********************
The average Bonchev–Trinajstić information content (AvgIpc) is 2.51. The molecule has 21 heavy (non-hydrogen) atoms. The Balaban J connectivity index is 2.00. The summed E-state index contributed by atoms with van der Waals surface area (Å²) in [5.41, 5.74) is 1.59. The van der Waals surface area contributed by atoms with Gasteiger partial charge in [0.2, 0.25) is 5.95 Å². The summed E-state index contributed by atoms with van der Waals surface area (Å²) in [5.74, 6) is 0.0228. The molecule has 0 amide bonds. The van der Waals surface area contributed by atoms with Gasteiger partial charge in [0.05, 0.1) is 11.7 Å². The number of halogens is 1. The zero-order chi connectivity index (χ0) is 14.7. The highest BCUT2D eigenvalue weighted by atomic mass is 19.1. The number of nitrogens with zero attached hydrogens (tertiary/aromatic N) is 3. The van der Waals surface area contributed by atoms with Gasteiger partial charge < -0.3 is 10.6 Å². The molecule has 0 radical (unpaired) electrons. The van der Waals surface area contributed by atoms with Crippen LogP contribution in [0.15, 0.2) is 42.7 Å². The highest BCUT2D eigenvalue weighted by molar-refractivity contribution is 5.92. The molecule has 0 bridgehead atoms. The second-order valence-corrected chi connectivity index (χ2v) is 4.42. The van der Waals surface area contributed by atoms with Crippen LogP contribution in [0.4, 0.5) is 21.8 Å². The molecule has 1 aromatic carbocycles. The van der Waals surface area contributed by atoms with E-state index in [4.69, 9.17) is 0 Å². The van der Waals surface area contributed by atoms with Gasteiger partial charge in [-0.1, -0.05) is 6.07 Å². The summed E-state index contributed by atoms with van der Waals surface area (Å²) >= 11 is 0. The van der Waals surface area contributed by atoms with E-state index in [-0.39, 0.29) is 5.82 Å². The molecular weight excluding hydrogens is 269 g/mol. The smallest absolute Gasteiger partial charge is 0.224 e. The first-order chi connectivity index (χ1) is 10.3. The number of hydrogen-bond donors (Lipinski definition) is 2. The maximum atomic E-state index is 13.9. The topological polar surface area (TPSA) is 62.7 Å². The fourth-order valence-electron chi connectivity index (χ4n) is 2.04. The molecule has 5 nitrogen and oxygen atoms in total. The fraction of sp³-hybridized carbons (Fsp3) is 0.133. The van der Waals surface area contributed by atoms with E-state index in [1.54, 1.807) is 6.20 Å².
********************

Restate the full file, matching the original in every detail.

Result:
The average Bonchev–Trinajstić information content (AvgIpc) is 2.51. The molecule has 21 heavy (non-hydrogen) atoms. The Balaban J connectivity index is 2.00. The summed E-state index contributed by atoms with van der Waals surface area (Å²) in [5.41, 5.74) is 1.59. The van der Waals surface area contributed by atoms with Gasteiger partial charge in [0.2, 0.25) is 5.95 Å². The summed E-state index contributed by atoms with van der Waals surface area (Å²) in [5.74, 6) is 0.0228. The molecule has 0 amide bonds. The van der Waals surface area contributed by atoms with Gasteiger partial charge in [0.05, 0.1) is 11.7 Å². The number of halogens is 1. The zero-order chi connectivity index (χ0) is 14.7. The highest BCUT2D eigenvalue weighted by atomic mass is 19.1. The number of nitrogens with zero attached hydrogens (tertiary/aromatic N) is 3. The van der Waals surface area contributed by atoms with Gasteiger partial charge < -0.3 is 10.6 Å². The molecule has 0 radical (unpaired) electrons. The van der Waals surface area contributed by atoms with Crippen LogP contribution in [0.15, 0.2) is 42.7 Å². The highest BCUT2D eigenvalue weighted by molar-refractivity contribution is 5.92. The molecule has 0 bridgehead atoms. The second-order valence-corrected chi connectivity index (χ2v) is 4.42. The van der Waals surface area contributed by atoms with Crippen LogP contribution in [0.4, 0.5) is 21.8 Å². The molecule has 1 aromatic carbocycles. The van der Waals surface area contributed by atoms with E-state index in [4.69, 9.17) is 0 Å². The van der Waals surface area contributed by atoms with Gasteiger partial charge in [-0.1, -0.05) is 6.07 Å². The summed E-state index contributed by atoms with van der Waals surface area (Å²) >= 11 is 0. The van der Waals surface area contributed by atoms with E-state index in [-0.39, 0.29) is 5.82 Å². The molecular weight excluding hydrogens is 269 g/mol. The smallest absolute Gasteiger partial charge is 0.224 e. The first-order chi connectivity index (χ1) is 10.3. The number of hydrogen-bond donors (Lipinski definition) is 2. The maximum atomic E-state index is 13.9. The topological polar surface area (TPSA) is 62.7 Å². The fourth-order valence-electron chi connectivity index (χ4n) is 2.04. The molecule has 5 nitrogen and oxygen atoms in total. The fraction of sp³-hybridized carbons (Fsp3) is 0.133. The van der Waals surface area contributed by atoms with E-state index in [1.54, 1.807) is 6.20 Å².